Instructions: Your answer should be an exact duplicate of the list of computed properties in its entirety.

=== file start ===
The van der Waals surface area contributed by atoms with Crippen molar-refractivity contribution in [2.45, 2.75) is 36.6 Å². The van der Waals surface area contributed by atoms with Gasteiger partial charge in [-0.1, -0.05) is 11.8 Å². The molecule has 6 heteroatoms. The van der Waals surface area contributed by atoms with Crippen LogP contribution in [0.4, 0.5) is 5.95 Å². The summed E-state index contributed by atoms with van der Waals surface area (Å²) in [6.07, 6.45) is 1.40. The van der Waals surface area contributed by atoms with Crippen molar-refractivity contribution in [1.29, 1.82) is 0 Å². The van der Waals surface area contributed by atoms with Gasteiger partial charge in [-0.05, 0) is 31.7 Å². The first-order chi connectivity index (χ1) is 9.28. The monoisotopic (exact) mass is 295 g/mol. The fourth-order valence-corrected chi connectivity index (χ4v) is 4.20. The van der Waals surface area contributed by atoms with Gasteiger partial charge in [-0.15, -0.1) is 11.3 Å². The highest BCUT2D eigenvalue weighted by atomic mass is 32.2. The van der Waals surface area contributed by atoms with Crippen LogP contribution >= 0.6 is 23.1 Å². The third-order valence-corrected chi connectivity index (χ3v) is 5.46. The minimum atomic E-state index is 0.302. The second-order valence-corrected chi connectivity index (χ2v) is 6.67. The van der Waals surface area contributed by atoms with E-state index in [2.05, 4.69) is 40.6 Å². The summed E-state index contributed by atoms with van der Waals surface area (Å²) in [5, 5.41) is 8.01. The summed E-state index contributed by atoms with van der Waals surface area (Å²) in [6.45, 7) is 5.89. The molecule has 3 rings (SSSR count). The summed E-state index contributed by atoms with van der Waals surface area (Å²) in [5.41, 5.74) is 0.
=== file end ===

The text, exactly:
The van der Waals surface area contributed by atoms with Crippen molar-refractivity contribution in [2.45, 2.75) is 36.6 Å². The van der Waals surface area contributed by atoms with Gasteiger partial charge in [-0.1, -0.05) is 11.8 Å². The molecule has 6 heteroatoms. The van der Waals surface area contributed by atoms with Crippen LogP contribution in [0.4, 0.5) is 5.95 Å². The summed E-state index contributed by atoms with van der Waals surface area (Å²) in [6.07, 6.45) is 1.40. The van der Waals surface area contributed by atoms with Crippen molar-refractivity contribution in [1.29, 1.82) is 0 Å². The van der Waals surface area contributed by atoms with Gasteiger partial charge in [-0.05, 0) is 31.7 Å². The first-order chi connectivity index (χ1) is 9.28. The monoisotopic (exact) mass is 295 g/mol. The fourth-order valence-corrected chi connectivity index (χ4v) is 4.20. The van der Waals surface area contributed by atoms with Gasteiger partial charge in [-0.15, -0.1) is 11.3 Å². The highest BCUT2D eigenvalue weighted by atomic mass is 32.2. The van der Waals surface area contributed by atoms with Crippen LogP contribution >= 0.6 is 23.1 Å². The third-order valence-corrected chi connectivity index (χ3v) is 5.46. The minimum atomic E-state index is 0.302. The second-order valence-corrected chi connectivity index (χ2v) is 6.67. The van der Waals surface area contributed by atoms with E-state index in [2.05, 4.69) is 40.6 Å². The summed E-state index contributed by atoms with van der Waals surface area (Å²) in [5, 5.41) is 8.01. The summed E-state index contributed by atoms with van der Waals surface area (Å²) in [6.45, 7) is 5.89. The molecule has 3 rings (SSSR count). The summed E-state index contributed by atoms with van der Waals surface area (Å²) in [5.41, 5.74) is 0.